Blurb from Goodreads
Dumped by his fiancée, not only is Miles couch-surfing across New York City, but downsizing has forced him to set up shop at a café. Also, he no longer believes in love. Not a good look in his line of work . . .
Zoey’s eccentric L.A. boss sent her packing to New York to “grow.” But beneath her chill Cali demeanor, Zoey’s terrified to venture beyond the café across the street . . .
The only thing Miles and Zoey share is their daily battle for Café Crudité’s last day-old biscotti. They don’t know they’re both ghostwriting “authentic” client profiles for rival online dating services. Nope, they have absolutely nothing in common. . . . Until they meet anonymously online, texting on the clock . .
Soon, with their clients headed for dating disaster, both Miles and Zoey’s jobs are at stake. And once they find out their lines have crossed, will their love connection be the real thing–or vanish into the ether?. . .
Mismatched in Manhattan (known as Ghosting in some territories) follows the story of two characters, Zoey and Miles, who start out as enemies but slowly (very slowly!) realise that there’s something more behind their bickering.
Unknown to each other both Zoey and Miles work for two companies that offer their services to users of dating apps. They both are employed for their ability to write flirty and interesting texts / messages to help clients of dating apps make more successful matches. Zoey finds herself writing for a girl named Bree and Miles for a guy named Jude who surprise surprise end up being matched… and all sorts of Cyrano de Bergerac style drama ensues.
The book is described as an ode to the New York set romantic comedies that we all know and love… think When Harry Met Sally, You’ve Got Mail …
…and it certainly shares a similar style of snappy dialogue from those famous rom-com stalwarts. And that dialogue was actually my favourite part of the novel; I really enjoyed the moments where dialogue and instant messaging was used to tell the story between Zoey and Miles as to me it really helped to liven up what was for the most part quite a slow paced novel.
I do enjoy a slow burn romance but I think this novel erred a little too much on the slow side. I found the first half of the novel quite difficult to get through as to me it felt as if the plot was plodding along to a predictable ending rather than feeling properly engaging.
And part of this problem was how each chapter was begun with an email from either Zoey or Miles’ respective bosses. Both characters were far too hammy in tone and not only did their presence in the novel feel super cringe but these melodramatic emails took too much of the attention away from the main story of this book.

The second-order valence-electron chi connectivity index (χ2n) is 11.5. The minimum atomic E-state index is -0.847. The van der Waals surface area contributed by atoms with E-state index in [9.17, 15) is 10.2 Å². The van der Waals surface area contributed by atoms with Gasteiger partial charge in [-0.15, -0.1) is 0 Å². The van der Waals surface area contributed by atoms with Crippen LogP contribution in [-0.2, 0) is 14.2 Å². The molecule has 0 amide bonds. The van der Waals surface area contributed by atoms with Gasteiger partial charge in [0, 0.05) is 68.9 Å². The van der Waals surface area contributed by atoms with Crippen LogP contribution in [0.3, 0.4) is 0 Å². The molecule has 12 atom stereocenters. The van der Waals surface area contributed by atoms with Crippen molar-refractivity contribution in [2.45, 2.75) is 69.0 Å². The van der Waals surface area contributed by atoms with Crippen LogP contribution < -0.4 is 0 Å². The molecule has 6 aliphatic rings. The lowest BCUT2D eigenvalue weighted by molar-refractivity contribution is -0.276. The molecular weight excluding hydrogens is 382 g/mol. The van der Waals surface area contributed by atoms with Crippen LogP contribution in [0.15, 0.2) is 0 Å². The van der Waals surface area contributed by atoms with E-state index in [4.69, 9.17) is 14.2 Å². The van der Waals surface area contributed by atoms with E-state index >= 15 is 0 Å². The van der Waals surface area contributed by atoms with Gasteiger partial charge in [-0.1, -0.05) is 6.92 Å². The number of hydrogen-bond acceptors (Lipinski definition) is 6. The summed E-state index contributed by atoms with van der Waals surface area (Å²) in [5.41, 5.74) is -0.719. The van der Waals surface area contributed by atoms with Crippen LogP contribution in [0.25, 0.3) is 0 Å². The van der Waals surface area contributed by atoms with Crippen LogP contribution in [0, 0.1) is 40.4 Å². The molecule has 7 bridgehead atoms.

As for the main characters… I really didn’t care much about either of them during the first half of the novel.
Zoey was meant to be dealing with a lot of anxiety but I felt that this was poorly portrayed as instead of feeling empathetic towards her I found her to be too whiny which I’m sure was not the intention of the authors.
And as for Miles? He was dealing with a broken engagement and needing to find a place to live… but he too had this whiny quality and at times was a little too overbearing and borderline smug in tone.
However, in the second half of the book things dramatically improved.
This was when there was more physical and verbal interaction between the main characters; therefore I was able to get a sense of how suited to each other they were and began to feel much more invested in their relationship. I particularly enjoyed a scene where Zoey had a birthday dinner with her parents and how Miles supported her during that event. It was the first moment that I truly felt Zoey came alive on the page as it helped to inform why she was so anxiety ridden and it also helped to show that Miles was more than just a smug kind of guy.
The book certainly requires some suspension of belief too… lots of things are a little bit too neat and convenient e.g. the way the dating companies are set up, how Zoey knows Miles’ sister, Zoey and Miles’ bosses are actually rivals who are divorcing each other, they end up living in the same building etc etc… but that’s to be expected in light and fluffy books such as this.
So definitely this was a book of two halves for me. It’s such a shame that the beginning was so slow as this had a very enjoyable, whimsical feel to it once the book got going.
*An e-copy of this book was kindly provided to me by the publisher via NetGalley in exchange for an honest review*
This edition publishing 26th May 2020, Little Brown Book Group UK